3 Poems – By Latha Ramakrishnan



Time on a Different Plane

Almost exactly at the moment when I thought

of the sentence

that poets have a different time-zone

my wrist-watch stopped showing the correct time

and began to run erratically.

Though I could attribute it all rationally

to faulty mechanism

an eerie feeling did creep in.

Since then I have been travelling along

a different plane.

The time-zone, different plane

are these actual terrains

or mere fantasies of the brain?

Once again

I look at my watch

wondering whether it was Borges’ Aleph

or just a ‘whiff of breath’….

Right – Left – Right – Left

Turn About –

Guided and misguided by Time

the march continues topsy-turvy.



Rain Readings


No trace of Rain….

Raging heat seems to have

ascended the throne

once again.

Having no power to bargain

with the conspiring

elemental forces

this day wades along

an arid terrain

through horrid hours,

saving itself from swooning

aided by the fountain

inside the brain.

Is the Rain waiting for

an opportune moment

to shower its blessing

or stays away with intent –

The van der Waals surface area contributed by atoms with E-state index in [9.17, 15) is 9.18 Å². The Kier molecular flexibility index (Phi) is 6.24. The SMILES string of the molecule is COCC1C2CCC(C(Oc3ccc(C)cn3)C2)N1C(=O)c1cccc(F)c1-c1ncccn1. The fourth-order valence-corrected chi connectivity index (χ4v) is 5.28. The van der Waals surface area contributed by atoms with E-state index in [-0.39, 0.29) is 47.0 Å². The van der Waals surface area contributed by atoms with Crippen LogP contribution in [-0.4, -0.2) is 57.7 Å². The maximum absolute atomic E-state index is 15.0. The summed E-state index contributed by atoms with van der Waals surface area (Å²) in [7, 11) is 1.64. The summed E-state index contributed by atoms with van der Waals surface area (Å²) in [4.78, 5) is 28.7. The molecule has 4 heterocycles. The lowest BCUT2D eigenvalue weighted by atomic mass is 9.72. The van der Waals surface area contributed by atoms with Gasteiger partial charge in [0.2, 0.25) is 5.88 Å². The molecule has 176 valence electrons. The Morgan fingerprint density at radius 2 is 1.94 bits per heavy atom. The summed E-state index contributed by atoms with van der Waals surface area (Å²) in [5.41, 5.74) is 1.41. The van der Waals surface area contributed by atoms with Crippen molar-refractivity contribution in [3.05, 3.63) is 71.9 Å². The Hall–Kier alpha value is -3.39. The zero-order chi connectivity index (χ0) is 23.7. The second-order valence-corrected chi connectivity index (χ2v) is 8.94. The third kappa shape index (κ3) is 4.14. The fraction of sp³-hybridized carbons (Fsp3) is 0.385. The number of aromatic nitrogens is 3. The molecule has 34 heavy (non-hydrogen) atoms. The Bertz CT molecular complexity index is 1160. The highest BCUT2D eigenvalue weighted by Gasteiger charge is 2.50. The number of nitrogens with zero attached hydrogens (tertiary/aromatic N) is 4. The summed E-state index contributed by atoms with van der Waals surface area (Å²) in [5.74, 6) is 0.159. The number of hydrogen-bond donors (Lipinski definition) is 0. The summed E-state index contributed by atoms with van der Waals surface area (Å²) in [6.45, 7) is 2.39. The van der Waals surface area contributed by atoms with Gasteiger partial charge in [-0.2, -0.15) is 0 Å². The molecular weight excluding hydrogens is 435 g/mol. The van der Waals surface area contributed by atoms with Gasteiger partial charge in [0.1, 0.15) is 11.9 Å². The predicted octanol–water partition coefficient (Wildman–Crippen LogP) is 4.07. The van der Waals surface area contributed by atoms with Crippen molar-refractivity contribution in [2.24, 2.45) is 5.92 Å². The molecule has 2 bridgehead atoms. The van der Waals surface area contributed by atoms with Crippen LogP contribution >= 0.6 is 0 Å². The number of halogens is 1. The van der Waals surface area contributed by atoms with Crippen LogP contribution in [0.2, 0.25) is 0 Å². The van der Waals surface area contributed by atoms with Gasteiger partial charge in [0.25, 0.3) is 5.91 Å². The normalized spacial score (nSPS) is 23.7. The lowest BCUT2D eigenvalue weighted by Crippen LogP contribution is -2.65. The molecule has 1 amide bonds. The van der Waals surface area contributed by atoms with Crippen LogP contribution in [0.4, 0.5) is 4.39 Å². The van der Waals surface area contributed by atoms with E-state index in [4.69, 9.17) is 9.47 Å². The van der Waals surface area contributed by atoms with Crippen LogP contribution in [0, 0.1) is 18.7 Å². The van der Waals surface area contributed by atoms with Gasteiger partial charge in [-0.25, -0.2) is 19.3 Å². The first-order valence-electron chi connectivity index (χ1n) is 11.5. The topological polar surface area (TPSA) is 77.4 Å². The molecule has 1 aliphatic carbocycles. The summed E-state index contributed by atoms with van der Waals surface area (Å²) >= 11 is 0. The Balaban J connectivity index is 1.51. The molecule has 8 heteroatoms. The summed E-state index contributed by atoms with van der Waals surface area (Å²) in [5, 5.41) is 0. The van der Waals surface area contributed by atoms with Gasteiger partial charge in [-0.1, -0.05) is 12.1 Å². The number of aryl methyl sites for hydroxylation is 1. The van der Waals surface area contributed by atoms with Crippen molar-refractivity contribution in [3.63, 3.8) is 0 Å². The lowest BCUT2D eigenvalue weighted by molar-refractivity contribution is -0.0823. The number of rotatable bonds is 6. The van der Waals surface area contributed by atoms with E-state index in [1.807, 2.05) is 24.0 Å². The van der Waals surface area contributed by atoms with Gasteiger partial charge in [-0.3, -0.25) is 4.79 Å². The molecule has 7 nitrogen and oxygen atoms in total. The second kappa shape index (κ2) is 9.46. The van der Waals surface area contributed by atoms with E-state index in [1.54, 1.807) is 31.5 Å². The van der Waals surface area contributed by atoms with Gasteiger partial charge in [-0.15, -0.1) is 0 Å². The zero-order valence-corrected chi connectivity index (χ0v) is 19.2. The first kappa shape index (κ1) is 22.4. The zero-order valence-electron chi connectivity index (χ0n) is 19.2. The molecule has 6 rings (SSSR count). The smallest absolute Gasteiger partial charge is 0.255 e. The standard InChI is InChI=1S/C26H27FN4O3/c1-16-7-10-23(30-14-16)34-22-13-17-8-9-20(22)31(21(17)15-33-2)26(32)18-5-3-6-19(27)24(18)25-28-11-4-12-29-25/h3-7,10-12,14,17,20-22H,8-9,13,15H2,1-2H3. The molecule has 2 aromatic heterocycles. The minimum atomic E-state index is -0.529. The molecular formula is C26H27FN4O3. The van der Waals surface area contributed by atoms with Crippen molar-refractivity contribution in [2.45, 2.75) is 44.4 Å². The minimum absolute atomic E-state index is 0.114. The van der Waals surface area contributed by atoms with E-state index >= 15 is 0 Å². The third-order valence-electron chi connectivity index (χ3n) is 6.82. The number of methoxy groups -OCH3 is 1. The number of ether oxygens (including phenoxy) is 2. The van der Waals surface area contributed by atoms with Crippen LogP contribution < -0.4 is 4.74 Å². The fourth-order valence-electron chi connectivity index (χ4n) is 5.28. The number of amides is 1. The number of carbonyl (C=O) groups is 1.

to keep me guessing…?

Oh, why so?

Why not Come, See and Go

without turning into something

‘Long Long Ago…’?

To and fro

oscillates the pendulum

The micro-monitor screen

stays mum….

Yet a few more hours

or the day’s farewell…

With tolling bells

the yearning for Rain


Caught in a quagmire,

hope tends to wane

so the heart keeps bemoaning,


with eternal thirst for Rain


Half-cup full;

half remains empty –

In between these

two refrains

Life hangs

Humpty – Dumpty….

Though appalled,

I quickly take refuge

in the weather forecast,

[Far more reliable these days,

at last!]

that there would be rainfall

without fail….


Losing the essence


Indeed a very pathetic sight it is –

Seeing the butterfly without wings…

and struggling to fly;

to soar high…

The strenuous effort

taking away the sheen of its hues,

left high and dry

so softly it cries

the sound of which escapes even those nearby.

Standing away and witnessing its plights

I merely sympathize,

sporting even a bemused smile.

But, metamorphosing into that very insect

I turn bruised to the core;

could barely breathe….

Has it lost its heavenly wings _

Oh, when and where….?

Or, were they always

a mere semblance?

‘Better to have had it and lost it

than to have never had it at all’

They say…

Perceptions do change

on the brink of collateral damage…

Growing in age

is no gateway to heaven….

Wings intact

is what constitutes

Paradise Perfect.

About the author:

Latha Ramakrishnan  (Chennai, India)  is a poet, short-story writer, literary critic and translator;  she  writes poems under the pseudonym ‘Rishi,’ and short-stories under the pseudonym ‘Anamika’. She is also a well experienced translator of literary works from English to Tamil and vice versa. She has published several volumes of her literary works that include poetry, fiction and translated works.